24 And again I say unto you, It is easier for a camel to go through the eye of a needle, than for a rich man to enter into the kingdom of God.
25 When his disciples heard it, they were exceedingly amazed, saying, Who then can be saved?
26But Jesus beheld them, and said unto them, With men this is impossible; but with God all things are possible.
24 By the rich man are meant the rich in both senses,. as well natural as spiritual. The rich in the natural sense are those who abound in riches and set their heart upon them, but in the spiritual sense those who abound in knowledges and learning, which are spiritual riches, and: by them wish to introduce themselves from their own-intelligence into the things of heaven and of the church. And because this is contrary to Divine order, it is said that it is easier for a camel to pass through the eye of a needle, for in the spiritual sense by a camel is signified the faculty of learning and knowing in general, and by the eye of a needle spiritual truth. H. 365.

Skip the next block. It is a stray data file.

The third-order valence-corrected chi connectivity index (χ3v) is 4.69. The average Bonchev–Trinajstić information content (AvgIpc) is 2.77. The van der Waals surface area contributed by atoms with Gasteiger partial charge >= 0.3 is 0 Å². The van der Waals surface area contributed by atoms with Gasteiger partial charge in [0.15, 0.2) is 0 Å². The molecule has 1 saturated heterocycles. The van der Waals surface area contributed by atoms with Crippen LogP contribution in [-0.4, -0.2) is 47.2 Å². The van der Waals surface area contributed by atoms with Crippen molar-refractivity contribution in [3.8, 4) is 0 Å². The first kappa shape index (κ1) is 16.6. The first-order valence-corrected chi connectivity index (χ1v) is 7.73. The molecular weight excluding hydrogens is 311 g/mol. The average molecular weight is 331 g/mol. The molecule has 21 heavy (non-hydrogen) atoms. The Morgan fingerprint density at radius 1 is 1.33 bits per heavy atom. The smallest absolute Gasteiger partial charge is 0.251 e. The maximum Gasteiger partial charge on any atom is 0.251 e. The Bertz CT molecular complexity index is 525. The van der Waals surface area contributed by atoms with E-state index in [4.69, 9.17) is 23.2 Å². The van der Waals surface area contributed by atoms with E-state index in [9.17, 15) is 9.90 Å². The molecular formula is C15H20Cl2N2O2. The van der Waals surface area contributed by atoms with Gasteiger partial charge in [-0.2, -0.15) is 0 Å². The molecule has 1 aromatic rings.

24 But trust in knowledge is vain. It is easier for a camel to go through the eye of a needle, than for a rich man to enter into the kingdom of God. They who think to enter heaven by their riches are they who think to perceive the truth of heaven by intellectual penetration alone, – differently from the apostle, who asserts that spiritual things must be spiritually discerned. This is trying to make the camel go through the eye of the needle; for a camel signifies knowledge and science, and the eye of a needle spiritual truth. The natural cannot enter into the spiritual. No wealth or perfection of science can ever enable man to discover the things which are above nature. Spirit and matter are separated by a discrete degree, and are united by correspondence, and therefore have nothing in common. So is it with all natural and spiritual things. Those who attempt to enter into spiritual truth by merely natural means “carry their riches upon the shoulders of young asses, and their treasures upon the hunches of camels, to a people that shall not profit them. For the Egyptians shall help in vain, and to no purpose: therefore have I cried concerning this, Their strength is to stand still” (Isa. xxx. 6, 7). To enter into spiritual truth from oneself is to enter from without; to enter from God is to enter from within. In the one case, it is to endeavour to see spiritual things from natural light; in the other, it is to see them from the light of heaven. If men will but still their self-intelligence, and listen reverentially to the voice of God as it speaks to them through his Word, they will find themselves strong, and their efforts successful, when before they were weak, and were baffled in all their attempts. They will not need to give up science and silence reason – their scope will be increased instead of being diminished. For although reason, by means of science, cannot find out God, or discover the soul, or discern spiritual things, it can find in nature abundant means of confirming the truth on these subjects, when accepted from revelation. When spiritual truth is once admitted, science, which seemed only fertile in negations, is found to be boundless in means of confirmation. When “the glory of the Lord is risen upon thee: the forces of the Gentiles shall come unto thee; the multitude of camels shall cover thee, the dromedaries of Midian and Ephah: all they from Sheba shall come; they shall bring gold and incense: they shall show forth the praises of the Lord” (Isa. lx. 1, 5, 6). When a man has admitted spiritual wisdom into his mind, all the wealth of science will be added to him for glory and praise.